Watch and listen to it all.
Category : CoE Bishops
People walk silently, some quietly holding placards, faces serious and taut. Occasionally an arm stretches around a neighbour’s shoulder. A few tears are shed. A line of firefighters stand to attention, helmets at their feet while the crowd shuffles past. The predominant colour is green. Every now and again the march comes to a halt as a road is crossed, or an ambulance rushes past, and slowly, the thousands of people wend their way to the base of Grenfell Tower.
On the 14th day of every month since last June, a remarkable event has taken place around the streets of North Kensington. The Grenfell Silent March was the idea, among others, of a young man called Zeyad Cred.
I met Zeyad for the first time a few days after fire destroyed the tower block, when he was one of a group of local people hastily brought together to meet with the Prime Minister so she could hear the concerns of the immediate community around Grenfell.
I remember him then as articulate and thoughtful, with a controlled anger that occasionally broke out into passionate speech. Today, he and a group of others solemnly and expertly marshal the crowd in hi-vis jackets as it wends its way around the streets, stopping for a minute’s silence to view the ruins of Grenfell Tower, before a few short speeches are made and the crowd disperses.
Long day at #Grenfell
Blessed are those who mourn for they shall be comforted.
Blessed are those who hunger for justice for they shall be satisfied
Blessed are the peacemakers for they shall be called children of God pic.twitter.com/9Qt61Zfome
— Graham Tomlin (@gtomlin) June 14, 2018
At one of her first public engagements since being installed last month (News, 17 May), Bishop Mullally said that diversity in London was something to be proud of.
She was speaking to more than 100 young people, including representatives from schools across London, at an Iftar organised by the Naz Legacy Foundation.
The event, at the St John’s Wood Synagogue, ended with the breaking of the Ramadan fast at sunset. The speakers were Bishop Mullally; the Mayor of London, Sadiq Khan; the Archbishop of Westminster, Cardinal Vincent Nichols; and the Chief Rabbi, Ephraim Mirvis.
Bishop Mullally said: “One of the great joys of coming back to London is its diversity. There is something in that diversity that we should be proud of. The opportunity of interfaith dialogue is that we can gain an understanding of each other. . . As people of faith, we have an ability to strengthen this city. We hold the opportunity to strengthen a city that is already strong.”
Bishop Mullally praised the young people who were there to talk about interfaith matters, noting that “today itself is a small step, but it has an enormous impact”….
The Prince of Wales has been asked to give a witness statement to a public inquiry about a paedophile bishop who was jailed after abusing young men.
Peter Ball, 85, was jailed for 32 months in October 2015 for offences against 18 teenagers and men.
The former Bishop of Lewes and of Gloucester carried out the abuse between the 1970s and 1990s.
Prince Charles exchanged a series of letters with Ball, whose Gloucester diocese covers his Highgrove home….
A minute’s silence has been honoured and a church service held in memory of those murdered in the London Bridge terror attack, exactly a year ago.
Eight died and 48 were injured by three men who drove into pedestrians, then stabbed people in Borough Market.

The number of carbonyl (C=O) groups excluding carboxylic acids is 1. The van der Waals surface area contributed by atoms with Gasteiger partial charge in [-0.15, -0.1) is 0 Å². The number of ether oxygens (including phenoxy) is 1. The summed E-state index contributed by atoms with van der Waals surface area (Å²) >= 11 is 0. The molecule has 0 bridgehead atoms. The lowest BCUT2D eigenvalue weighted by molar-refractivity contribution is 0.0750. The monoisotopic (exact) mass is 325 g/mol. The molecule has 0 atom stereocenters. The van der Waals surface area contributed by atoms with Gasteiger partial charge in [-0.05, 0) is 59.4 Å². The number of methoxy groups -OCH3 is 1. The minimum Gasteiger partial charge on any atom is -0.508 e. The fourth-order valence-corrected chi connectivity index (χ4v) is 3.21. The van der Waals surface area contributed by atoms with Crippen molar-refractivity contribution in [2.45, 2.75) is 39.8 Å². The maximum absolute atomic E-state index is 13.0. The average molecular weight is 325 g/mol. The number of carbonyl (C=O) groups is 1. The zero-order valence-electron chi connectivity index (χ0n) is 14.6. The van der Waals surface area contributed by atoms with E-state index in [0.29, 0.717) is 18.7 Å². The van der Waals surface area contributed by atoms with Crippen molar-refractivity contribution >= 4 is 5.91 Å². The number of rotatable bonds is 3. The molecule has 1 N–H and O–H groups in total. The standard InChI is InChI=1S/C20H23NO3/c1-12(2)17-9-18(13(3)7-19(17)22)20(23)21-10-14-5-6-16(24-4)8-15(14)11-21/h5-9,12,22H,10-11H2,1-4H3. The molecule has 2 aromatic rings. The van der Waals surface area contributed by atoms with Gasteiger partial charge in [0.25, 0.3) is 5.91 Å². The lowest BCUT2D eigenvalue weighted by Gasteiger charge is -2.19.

Their loved ones lit candles at the Southwark Cathedral service, which was attended by the prime minister and members of the emergency services.
An olive tree was planted using compost from floral tributes.
At the cathedral, Dean of Southwark, the Very Reverend Andrew Nunn, read the names of those killed in the attack.
He praised the “dedication” of the emergency services and prayed for their “continued safety and protection”.
The first Christians dealt with their wealth in so daring and counter-cultural a way that it proved powerfully attractive (Acts 2.44). Property and income was pooled so that there was no distinction between rich and poor, slave and free.
Yet this was no crypto-Marxist, hippy commune. Resources were shared because this was a community founded on the sacrificial love of the cross. Those dependent on Christ’s sacrifice knew that they were dependent also on each other. Those whose lives had been saved by the freely offered love of the cross could live only to the same values of generosity, gift, and grace.
It is interesting to see how far we have fallen. Anglican leaders (me included) love to rail against social inequality and the ever growing divide between rich and poor. Yet any analysis of the data shows that, across our own diocesan structures, we graphically model the inequality we so freely condemn.
The heart of the issue is that each diocese is its own independent charity, and that some have inherited vast historical assets, whereas others have not. While direct comparison is difficult because of the different accounting methods employed by different dioceses, the broad picture is so striking as to be unarguable.
The House of Bishops has committed to prioritising the Church’s involvement with children and young people more effectively in the future.
The House of Bishops met in York at Bishopthorpe Palace on 21-22 May where they discussed safeguarding, the Lambeth Conference in 2020, the future of ministry, and engaging children and young people more completely in the life of the Church.
The House discussed the mutual and complementary roles played by Church, school and family in shaping young people’s perceptions of faith and ideas were shared on how all three could collaborate more closely together.
The conversation took place in the context of the Church’s broader work on Setting God’s People Free; encouraging people to live out their commitment to Christianity seven days a week.
In his announcement, Bishop Graham says:
“I intend to retire as Bishop of Norwich early next year, and will conclude my public ministry at a service in Norwich Cathedral on Sunday 25 November 2018, the final Sunday of the Christian year.
“I will use the following weeks to draw my involvement with many local organisations and charities to a close, and also to disengage from a number of national responsibilities.
“It’s been a privilege and honour to serve as Bishop of Norwich for almost 19 years, and Julie and I will find it hard to leave. We are returning to Cornwall (to Truro) but the Diocese of Norwich and her people will always have a big place in our hearts. Thank you for all your support.
“Please pray for us as we prepare for this new chapter in our lives, as well as for those who will be responsible for the appointment of my successor.
“May God continue to bless you and this diocese.